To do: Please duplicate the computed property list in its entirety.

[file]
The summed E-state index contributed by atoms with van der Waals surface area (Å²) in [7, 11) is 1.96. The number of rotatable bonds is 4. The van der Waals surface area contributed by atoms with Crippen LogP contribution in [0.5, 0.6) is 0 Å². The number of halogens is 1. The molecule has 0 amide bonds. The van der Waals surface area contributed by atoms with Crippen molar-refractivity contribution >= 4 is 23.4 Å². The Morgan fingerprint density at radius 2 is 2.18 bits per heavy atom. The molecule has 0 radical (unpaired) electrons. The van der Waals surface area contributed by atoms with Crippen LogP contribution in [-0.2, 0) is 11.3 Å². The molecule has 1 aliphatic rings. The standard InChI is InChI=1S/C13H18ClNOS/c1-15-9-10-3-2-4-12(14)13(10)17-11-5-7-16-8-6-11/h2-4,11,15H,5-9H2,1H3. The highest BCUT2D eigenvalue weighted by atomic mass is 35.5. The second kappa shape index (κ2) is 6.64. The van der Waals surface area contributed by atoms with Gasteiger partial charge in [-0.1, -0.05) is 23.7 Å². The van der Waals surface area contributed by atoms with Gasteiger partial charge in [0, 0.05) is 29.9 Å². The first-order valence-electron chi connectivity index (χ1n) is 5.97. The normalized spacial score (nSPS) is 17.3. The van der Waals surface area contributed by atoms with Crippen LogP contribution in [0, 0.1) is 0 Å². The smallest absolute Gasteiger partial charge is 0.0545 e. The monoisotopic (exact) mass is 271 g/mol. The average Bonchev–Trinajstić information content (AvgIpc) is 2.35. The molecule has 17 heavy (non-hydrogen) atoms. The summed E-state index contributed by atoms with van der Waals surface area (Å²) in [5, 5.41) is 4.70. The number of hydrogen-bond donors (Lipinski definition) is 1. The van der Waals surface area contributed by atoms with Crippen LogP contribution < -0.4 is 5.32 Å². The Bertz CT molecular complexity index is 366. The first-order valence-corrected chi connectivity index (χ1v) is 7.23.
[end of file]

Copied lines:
The summed E-state index contributed by atoms with van der Waals surface area (Å²) in [7, 11) is 1.96. The number of rotatable bonds is 4. The van der Waals surface area contributed by atoms with Crippen LogP contribution in [0.5, 0.6) is 0 Å². The number of halogens is 1. The molecule has 0 amide bonds. The van der Waals surface area contributed by atoms with Crippen molar-refractivity contribution >= 4 is 23.4 Å². The Morgan fingerprint density at radius 2 is 2.18 bits per heavy atom. The molecule has 0 radical (unpaired) electrons. The van der Waals surface area contributed by atoms with Crippen LogP contribution in [-0.2, 0) is 11.3 Å². The molecule has 1 aliphatic rings. The standard InChI is InChI=1S/C13H18ClNOS/c1-15-9-10-3-2-4-12(14)13(10)17-11-5-7-16-8-6-11/h2-4,11,15H,5-9H2,1H3. The highest BCUT2D eigenvalue weighted by atomic mass is 35.5. The second kappa shape index (κ2) is 6.64. The van der Waals surface area contributed by atoms with Gasteiger partial charge in [-0.1, -0.05) is 23.7 Å². The van der Waals surface area contributed by atoms with Gasteiger partial charge in [0, 0.05) is 29.9 Å². The first-order valence-electron chi connectivity index (χ1n) is 5.97. The normalized spacial score (nSPS) is 17.3. The van der Waals surface area contributed by atoms with Crippen LogP contribution in [0, 0.1) is 0 Å². The smallest absolute Gasteiger partial charge is 0.0545 e. The monoisotopic (exact) mass is 271 g/mol. The average Bonchev–Trinajstić information content (AvgIpc) is 2.35. The molecule has 17 heavy (non-hydrogen) atoms. The summed E-state index contributed by atoms with van der Waals surface area (Å²) in [5, 5.41) is 4.70. The number of hydrogen-bond donors (Lipinski definition) is 1. The van der Waals surface area contributed by atoms with Crippen LogP contribution < -0.4 is 5.32 Å². The Bertz CT molecular complexity index is 366. The first-order valence-corrected chi connectivity index (χ1v) is 7.23.